Necrotizing enterocolitis is an intestinal disease prevalent amongst infants resulting from the death of cells in the small and or large intestines. Many researchers have attempted to define a relationship between red blood cell transfusion and anemia to nectrozing enterocolitis; however, these relationships have been poorly defined and studies have presented with conflicting information. To that end, the researchers of this study aspired to conduct a more comprehensive analysis of the potential relationship.
In a study period lasting from January 2010 to February 2014, 598 very low birth weight infants were evaluated after having been admitted to level 3 neonatal care units in Atlanta, Georgia within 5 days of birth. Infants were evaluated through 90 days, until they were either discharged from the care unit, moved to a non-study facility, or passed away. The main endpoint that the researchers looked at was the development of necrotizing enterocolitis based on a primary exposure to red blood cell transfusion and a secondary exposure to severe anemia.
Ultimately, the researchers concluded that red blood cell transfusion was not significantly correlated with the development of necrotizing enterocolitis. However, the researchers did conclude that there was a significant correlation and increase in severe anemia and necrotizing enterocolitis.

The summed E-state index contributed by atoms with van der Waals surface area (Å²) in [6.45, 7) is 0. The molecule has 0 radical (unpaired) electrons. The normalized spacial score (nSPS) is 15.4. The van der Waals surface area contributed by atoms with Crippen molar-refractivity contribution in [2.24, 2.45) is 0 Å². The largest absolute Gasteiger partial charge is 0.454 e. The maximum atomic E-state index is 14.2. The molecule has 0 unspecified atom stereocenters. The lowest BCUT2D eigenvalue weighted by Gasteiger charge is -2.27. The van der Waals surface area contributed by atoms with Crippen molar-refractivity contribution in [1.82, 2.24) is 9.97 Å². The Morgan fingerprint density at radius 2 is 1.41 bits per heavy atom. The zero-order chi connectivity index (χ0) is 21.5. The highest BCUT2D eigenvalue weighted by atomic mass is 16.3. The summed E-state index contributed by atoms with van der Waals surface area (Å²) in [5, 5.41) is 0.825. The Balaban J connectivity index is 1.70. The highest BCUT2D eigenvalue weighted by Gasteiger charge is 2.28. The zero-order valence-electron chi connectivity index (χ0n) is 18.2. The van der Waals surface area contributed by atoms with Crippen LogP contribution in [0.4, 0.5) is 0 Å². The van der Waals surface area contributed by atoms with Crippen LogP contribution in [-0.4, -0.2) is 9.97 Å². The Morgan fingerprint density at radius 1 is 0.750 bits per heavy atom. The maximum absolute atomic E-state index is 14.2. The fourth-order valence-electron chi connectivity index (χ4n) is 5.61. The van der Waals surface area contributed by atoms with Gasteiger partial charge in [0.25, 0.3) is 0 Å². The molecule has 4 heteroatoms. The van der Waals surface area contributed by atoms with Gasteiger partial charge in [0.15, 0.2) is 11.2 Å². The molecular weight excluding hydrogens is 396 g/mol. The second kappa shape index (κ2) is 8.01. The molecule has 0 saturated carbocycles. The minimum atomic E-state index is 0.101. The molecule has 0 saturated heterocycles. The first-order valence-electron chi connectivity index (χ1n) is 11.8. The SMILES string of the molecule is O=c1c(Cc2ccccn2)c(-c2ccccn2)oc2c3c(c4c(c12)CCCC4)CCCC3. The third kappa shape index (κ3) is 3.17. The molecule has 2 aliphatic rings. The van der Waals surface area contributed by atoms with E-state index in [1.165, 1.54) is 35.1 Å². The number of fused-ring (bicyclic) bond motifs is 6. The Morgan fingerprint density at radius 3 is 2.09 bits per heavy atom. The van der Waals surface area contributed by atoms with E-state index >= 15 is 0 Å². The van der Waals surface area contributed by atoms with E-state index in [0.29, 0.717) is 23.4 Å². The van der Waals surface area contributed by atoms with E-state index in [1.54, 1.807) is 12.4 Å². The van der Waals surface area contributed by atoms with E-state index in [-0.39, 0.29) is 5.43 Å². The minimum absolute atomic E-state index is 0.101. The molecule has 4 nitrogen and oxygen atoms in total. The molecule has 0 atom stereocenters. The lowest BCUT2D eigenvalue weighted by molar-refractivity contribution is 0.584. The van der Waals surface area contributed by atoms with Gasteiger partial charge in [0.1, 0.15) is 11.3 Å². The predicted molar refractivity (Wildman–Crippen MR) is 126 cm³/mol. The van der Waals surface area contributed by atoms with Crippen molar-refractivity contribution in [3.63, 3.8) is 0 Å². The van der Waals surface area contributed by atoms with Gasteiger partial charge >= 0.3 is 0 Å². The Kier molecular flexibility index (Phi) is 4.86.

From a clinical standpoint, moving forward, the researchers addressed the need for further studies concerning these relationships. In doing so, we will gain more evidence for improving therapeutic outcomes for these infants by implementing systematic methods of care, for example, no longer avoiding the use of red blood cell transfusions simply for the sake of fear of inducing necrotizing enterocolitis.
Patel RM, Knezevic A, Shenvi N et al. Association of Red Blood Cell Transfusion, Anemia, and Necrotizing Enterocolitis in Very Low-Birth-Weight Infants. JAMA. 2016;315(9):889-97.